Artillery Gun War in Ukraine: Earlier this week, the British Telegraph newspaper compared the frontlines of Bakhumut, in the Donetsk Oblast of Ukraine, to the Battle of Passchendaele – also known as the Third Battle of Ypres – the scene of some of the most horrific fighting of the First World War.
Nothing but shattered trees and mud could be seen from the mud-soaked trench lines in Ukraine, a situation not all that different from the battle that was fought in 1917, the newspaper reported.
Even the slug match of artillery is much the same.
Both sides now employ artillery of various sorts – including howitzers and multiple rocket launchers (MRLs) – to pound the enemy lines.
With this constant shelling have come a number of problems. Both sides have depleted their respective stockpiles of ordnance.
Over the summer Ukraine was using 5,000 to 6,000 artillery rounds a day and ran low on ammunition for its Soviet-era howitzers. The U.S. supplied some 142 M777 155mm guns, enough to outfit about eight battalions, along with NATO shells – but this fall, due to ordnance shortages, Kyiv has had to resort to the older 105mm guns as stockpiles of the 155mm rounds are replenished.
At least Ukraine was presented with options.
For the Russians, the problem was so great that Moscow had to turn to de facto ally North Korea and purchase vintage ordnance to keep its guns firing.
Artillery Guns Are Breaking Down
The guns simply can’t handle the thousands of rounds being fired daily, and the weapons are now burning out after months of overuse while others are damaged or destroyed by the Russian counterfire.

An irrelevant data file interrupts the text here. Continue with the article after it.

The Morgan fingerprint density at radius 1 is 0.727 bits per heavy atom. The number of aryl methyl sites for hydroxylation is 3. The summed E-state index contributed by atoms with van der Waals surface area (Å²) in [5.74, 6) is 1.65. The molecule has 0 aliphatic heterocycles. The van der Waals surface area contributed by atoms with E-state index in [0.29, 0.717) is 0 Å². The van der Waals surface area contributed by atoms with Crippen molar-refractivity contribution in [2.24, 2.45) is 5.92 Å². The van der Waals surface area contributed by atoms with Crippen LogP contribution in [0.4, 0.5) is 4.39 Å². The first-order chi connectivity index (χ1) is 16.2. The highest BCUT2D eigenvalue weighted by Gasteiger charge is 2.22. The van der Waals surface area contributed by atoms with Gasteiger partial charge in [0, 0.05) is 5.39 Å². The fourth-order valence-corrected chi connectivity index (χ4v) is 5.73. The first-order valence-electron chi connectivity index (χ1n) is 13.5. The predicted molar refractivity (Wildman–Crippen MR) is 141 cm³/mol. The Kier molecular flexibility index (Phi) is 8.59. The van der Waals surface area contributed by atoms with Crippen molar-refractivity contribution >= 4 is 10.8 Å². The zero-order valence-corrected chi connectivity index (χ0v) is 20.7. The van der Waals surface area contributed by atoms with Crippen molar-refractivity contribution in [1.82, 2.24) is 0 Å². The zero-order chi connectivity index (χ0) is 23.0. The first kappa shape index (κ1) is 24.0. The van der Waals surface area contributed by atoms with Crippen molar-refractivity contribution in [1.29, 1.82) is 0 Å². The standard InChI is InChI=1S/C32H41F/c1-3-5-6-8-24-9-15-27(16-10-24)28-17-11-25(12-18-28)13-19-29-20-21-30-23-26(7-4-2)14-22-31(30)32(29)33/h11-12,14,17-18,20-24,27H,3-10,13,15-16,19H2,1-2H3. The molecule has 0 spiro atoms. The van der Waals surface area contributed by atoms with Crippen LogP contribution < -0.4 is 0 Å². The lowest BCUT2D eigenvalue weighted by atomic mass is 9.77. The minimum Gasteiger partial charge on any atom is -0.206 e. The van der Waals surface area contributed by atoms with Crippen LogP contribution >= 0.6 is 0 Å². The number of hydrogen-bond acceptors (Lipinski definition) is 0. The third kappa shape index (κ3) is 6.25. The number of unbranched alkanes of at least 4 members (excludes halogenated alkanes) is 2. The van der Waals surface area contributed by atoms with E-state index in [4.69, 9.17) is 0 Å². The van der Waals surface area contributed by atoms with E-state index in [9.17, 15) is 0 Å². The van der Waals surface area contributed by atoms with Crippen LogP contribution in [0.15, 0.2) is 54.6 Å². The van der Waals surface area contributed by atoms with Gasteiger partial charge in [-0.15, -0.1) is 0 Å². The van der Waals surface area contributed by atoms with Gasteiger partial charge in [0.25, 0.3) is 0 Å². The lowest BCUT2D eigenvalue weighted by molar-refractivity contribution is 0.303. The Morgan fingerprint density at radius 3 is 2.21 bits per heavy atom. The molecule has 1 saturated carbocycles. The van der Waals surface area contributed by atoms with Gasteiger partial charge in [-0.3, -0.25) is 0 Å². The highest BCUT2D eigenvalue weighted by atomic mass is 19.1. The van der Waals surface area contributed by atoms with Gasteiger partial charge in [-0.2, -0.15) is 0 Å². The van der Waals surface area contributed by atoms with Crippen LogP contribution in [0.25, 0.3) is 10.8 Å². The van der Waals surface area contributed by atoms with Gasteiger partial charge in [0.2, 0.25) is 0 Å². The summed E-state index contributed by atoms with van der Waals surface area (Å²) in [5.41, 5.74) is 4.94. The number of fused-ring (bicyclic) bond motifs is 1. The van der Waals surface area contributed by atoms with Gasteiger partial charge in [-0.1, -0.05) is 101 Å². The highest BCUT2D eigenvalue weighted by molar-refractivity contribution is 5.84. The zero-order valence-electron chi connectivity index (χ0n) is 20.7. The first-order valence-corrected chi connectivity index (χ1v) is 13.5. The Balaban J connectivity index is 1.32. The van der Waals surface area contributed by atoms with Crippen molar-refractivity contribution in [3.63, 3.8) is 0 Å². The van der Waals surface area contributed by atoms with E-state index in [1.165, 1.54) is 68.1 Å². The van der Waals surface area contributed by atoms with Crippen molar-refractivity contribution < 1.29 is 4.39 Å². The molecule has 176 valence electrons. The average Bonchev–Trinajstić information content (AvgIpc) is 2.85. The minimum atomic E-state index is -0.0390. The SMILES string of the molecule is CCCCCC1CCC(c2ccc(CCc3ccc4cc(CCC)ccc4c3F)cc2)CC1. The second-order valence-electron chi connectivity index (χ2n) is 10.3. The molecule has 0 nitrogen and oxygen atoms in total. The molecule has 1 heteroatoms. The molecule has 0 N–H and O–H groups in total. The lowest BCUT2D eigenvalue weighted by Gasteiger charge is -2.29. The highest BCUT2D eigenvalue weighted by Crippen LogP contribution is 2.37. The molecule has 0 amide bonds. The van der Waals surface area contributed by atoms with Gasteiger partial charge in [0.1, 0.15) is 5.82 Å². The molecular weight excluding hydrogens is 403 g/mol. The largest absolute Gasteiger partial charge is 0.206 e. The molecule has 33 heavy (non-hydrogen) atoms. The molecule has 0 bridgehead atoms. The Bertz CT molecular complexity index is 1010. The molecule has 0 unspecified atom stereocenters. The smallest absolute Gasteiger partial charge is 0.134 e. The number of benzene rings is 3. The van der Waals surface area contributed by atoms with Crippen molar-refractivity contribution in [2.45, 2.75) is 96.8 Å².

One issue has been that some of the 155mm rounds sent from other western powers, had not been tested for use in certain howitzers and have worn out the barrels more quickly.
Another issue with the M777 howitzers, The New York Times reported last week, is that the volume of shells being fired is taking its toll on guns that weren’t designed for such artillery slug matches.
The barrels were built largely with titanium, which is lighter than steel but is just as strong. That makes the artillery pieces easier to move, and quicker to set up – but the guns were designed to fire a small number of shells to support infantry in combat, not to engage in prolonged exchanges and artillery duels.
As a result, upwards of one-third of the roughly 350 Western-made howitzers donated to Kyiv are out of action at any given time.
The barrels – which are 20 feet long and weigh thousands of pounds – can’t be easily changed in the field. Instead, they must be sent to the rear to be repaired.
Some of the weapons are even being sent to a repair facility in Poland, which was set up by the Pentagon’s European Command.
“With every capability we give to Ukraine, and those our allies and partners provide, we work to ensure that they have the right maintenance sustainment packages to support those capabilities over time,” Lt. Cmdr. Daniel Day, a spokesperson for the U.S. European Command, said in a statement.
The efforts to keep the howitzers serviced will soon fall under a new command that will reportedly focus on training and equipping Ukrainian troops.
It could help Kyiv maintain momentum on the battlefield, even as its big guns are worn out.
A Senior Editor for 19FortyFive, Peter Suciu is a Michigan-based writer. He has contributed to more than four dozen magazines, newspapers, and websites with over 3,000 published pieces over a twenty-year career in journalism. He regularly writes about military hardware, firearms history, cybersecurity, and international affairs. Peter is also a Contributing Writer for Forbes and Clearance Jobs. You can follow him on Twitter: @PeterSuciu.
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